Commenter Ken had a few suggestions: "Nice to see a review on Vectorlinux. Thanks. There are a couple points I would like to look further into. 1. This distro is one of very few running the latest Xfce. Since it is new, I think some of your reviewing audience would have liked to hear what you thought of it's newest features. Networking right in Thunar, compositing, etc. 2. Kind of unfair comparing speed of Vectorlinux to a distribution that is not running the newest Xfce. If you want to compare apples to apples, turn off the avahi daemon, (old xfce never did networking), turn of compositing, and quit cairo-doc. (You can take Cairo-doc out of auto-start if you never want to see it again.) 3. Sure you can install google talk. Here is how. http://www.youtube.com/watch?v=XsOjNA0OaoE 4. Your comment "ie for powerusers". This is just not true. After install everything is ready to go. Codecs, applications, drivers. Where does the need to be a power user come in." I especially appreciated the video made just in response to this article.

Thanks to all those who commented on this past week's posts. This coming week, I have final exams, so I don't think I'll be posting anything new. In any case, if you like what I write, please continue subscribing and commenting!


Review: VectorLinux 7.0 Standard Gold

One of the distributions I've been wanting to check out for a while now has been VectorLinux. Recently, version 7.0 of VectorLinux was released, so I'm reviewing it.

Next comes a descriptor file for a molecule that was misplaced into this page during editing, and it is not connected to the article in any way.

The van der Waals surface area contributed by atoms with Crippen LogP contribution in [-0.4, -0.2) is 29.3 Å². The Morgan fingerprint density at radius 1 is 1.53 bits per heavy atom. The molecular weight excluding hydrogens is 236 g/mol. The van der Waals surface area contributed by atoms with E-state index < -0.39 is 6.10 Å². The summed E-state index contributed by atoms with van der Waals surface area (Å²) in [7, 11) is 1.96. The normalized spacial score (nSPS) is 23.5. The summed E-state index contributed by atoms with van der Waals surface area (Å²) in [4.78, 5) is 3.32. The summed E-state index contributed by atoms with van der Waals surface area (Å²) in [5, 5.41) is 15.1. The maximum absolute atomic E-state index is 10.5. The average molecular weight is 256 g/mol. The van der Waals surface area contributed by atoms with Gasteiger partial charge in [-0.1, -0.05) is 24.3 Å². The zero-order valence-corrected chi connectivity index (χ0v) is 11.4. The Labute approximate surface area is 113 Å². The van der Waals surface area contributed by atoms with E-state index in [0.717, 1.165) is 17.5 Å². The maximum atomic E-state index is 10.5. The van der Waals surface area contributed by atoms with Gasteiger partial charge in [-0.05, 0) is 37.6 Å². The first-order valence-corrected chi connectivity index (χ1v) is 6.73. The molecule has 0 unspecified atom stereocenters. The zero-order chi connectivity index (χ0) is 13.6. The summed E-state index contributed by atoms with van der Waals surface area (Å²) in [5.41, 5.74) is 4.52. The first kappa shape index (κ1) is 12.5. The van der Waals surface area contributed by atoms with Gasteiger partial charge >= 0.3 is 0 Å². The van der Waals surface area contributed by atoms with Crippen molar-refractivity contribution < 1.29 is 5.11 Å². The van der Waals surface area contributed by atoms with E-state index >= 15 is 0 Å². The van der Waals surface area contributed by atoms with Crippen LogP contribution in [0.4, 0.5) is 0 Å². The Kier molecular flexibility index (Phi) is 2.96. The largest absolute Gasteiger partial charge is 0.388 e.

Main Screen
What is VectorLinux? It's a Slackware-based distribution that ships customized versions of Xfce and KDE that aim to be a lot more user-friendly, while retaining the benefits of using Slackware. The version I'm reviewing today is the Xfce edition ("Standard"), because the KDE edition ("SOHO") of version 7.0 hasn't been released, and as far as I understand it is not free of charge.

I tested the live session using a live USB made with MultiSystem. I tested the installation in VirtualBox on a MultiSystem-made Xubuntu 11.10 "Oneiric Ocelot" live USB, with 1024 MB of RAM allocated to the guest OS. Follow the jump to see what it's like.


Featured Comments: Week of 2011 November 27

There were two posts that got a handful of comments this past week, so I'll try to repost a few from each.

Review: openSUSE 12.1 GNOME + KDE

An anonymous reader also had some audio issues and some tips to deal with them: "I noticed some quirks with sound when upgrading a couple of systems previously from openSUSE 11.3 to 11.4, in part I think because PulseAudio had now been imposed as default. You could try running Alsamixer in a terminal and fiddle about with some of the switches for mic autodetect / speaker out / LFE, etc. Or try upping the volumes of anything that is muted in there. When I did that, suddenly the sound issues got sorted out, and neither YaST nor Kmixer's controls had been able to do the same. However, I'm not sure if having PulseAudio installed limits Alsamixer's controls, in which case you'd need to either run a PulseAudio-specific tool like pavucontrol or uninstall PulseAudio altogether (by deleting all pulse* files in YaST but for libpulse and rebooting). Anyway, just a hunch. Maybe you've got some other issue."